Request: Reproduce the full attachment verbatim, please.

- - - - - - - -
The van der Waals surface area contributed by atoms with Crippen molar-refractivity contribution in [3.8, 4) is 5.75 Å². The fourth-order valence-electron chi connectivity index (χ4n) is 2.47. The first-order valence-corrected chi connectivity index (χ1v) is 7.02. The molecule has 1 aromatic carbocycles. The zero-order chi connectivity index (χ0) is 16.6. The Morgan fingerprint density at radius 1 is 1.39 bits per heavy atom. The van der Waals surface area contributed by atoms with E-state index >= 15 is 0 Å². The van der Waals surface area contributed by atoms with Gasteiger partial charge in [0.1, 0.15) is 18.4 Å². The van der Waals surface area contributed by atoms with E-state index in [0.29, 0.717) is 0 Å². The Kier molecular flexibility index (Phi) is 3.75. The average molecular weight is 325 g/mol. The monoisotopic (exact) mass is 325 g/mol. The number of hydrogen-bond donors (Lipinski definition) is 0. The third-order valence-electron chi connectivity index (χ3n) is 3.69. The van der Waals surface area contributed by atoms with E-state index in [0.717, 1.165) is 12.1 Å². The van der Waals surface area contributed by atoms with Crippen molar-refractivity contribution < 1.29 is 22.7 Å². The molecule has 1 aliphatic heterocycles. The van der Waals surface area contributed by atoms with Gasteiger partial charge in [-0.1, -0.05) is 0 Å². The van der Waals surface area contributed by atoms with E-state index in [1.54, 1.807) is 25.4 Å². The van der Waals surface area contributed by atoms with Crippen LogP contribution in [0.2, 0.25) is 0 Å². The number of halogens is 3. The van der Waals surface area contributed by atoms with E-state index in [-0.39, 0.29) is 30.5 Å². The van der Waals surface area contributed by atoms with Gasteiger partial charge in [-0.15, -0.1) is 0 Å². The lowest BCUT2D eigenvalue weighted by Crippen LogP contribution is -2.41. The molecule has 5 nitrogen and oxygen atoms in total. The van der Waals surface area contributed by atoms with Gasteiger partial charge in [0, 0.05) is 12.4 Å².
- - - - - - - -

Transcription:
The van der Waals surface area contributed by atoms with Crippen molar-refractivity contribution in [3.8, 4) is 5.75 Å². The fourth-order valence-electron chi connectivity index (χ4n) is 2.47. The first-order valence-corrected chi connectivity index (χ1v) is 7.02. The molecule has 1 aromatic carbocycles. The zero-order chi connectivity index (χ0) is 16.6. The Morgan fingerprint density at radius 1 is 1.39 bits per heavy atom. The van der Waals surface area contributed by atoms with E-state index >= 15 is 0 Å². The van der Waals surface area contributed by atoms with Gasteiger partial charge in [0.1, 0.15) is 18.4 Å². The van der Waals surface area contributed by atoms with E-state index in [0.29, 0.717) is 0 Å². The Kier molecular flexibility index (Phi) is 3.75. The average molecular weight is 325 g/mol. The monoisotopic (exact) mass is 325 g/mol. The number of hydrogen-bond donors (Lipinski definition) is 0. The third-order valence-electron chi connectivity index (χ3n) is 3.69. The van der Waals surface area contributed by atoms with E-state index in [0.717, 1.165) is 12.1 Å². The van der Waals surface area contributed by atoms with Crippen molar-refractivity contribution < 1.29 is 22.7 Å². The molecule has 1 aliphatic heterocycles. The van der Waals surface area contributed by atoms with Gasteiger partial charge in [-0.1, -0.05) is 0 Å². The van der Waals surface area contributed by atoms with E-state index in [1.54, 1.807) is 25.4 Å². The van der Waals surface area contributed by atoms with Crippen LogP contribution in [0.2, 0.25) is 0 Å². The number of halogens is 3. The van der Waals surface area contributed by atoms with E-state index in [-0.39, 0.29) is 30.5 Å². The van der Waals surface area contributed by atoms with Gasteiger partial charge in [-0.15, -0.1) is 0 Å². The lowest BCUT2D eigenvalue weighted by Crippen LogP contribution is -2.41. The molecule has 5 nitrogen and oxygen atoms in total. The van der Waals surface area contributed by atoms with Gasteiger partial charge in [0, 0.05) is 12.4 Å².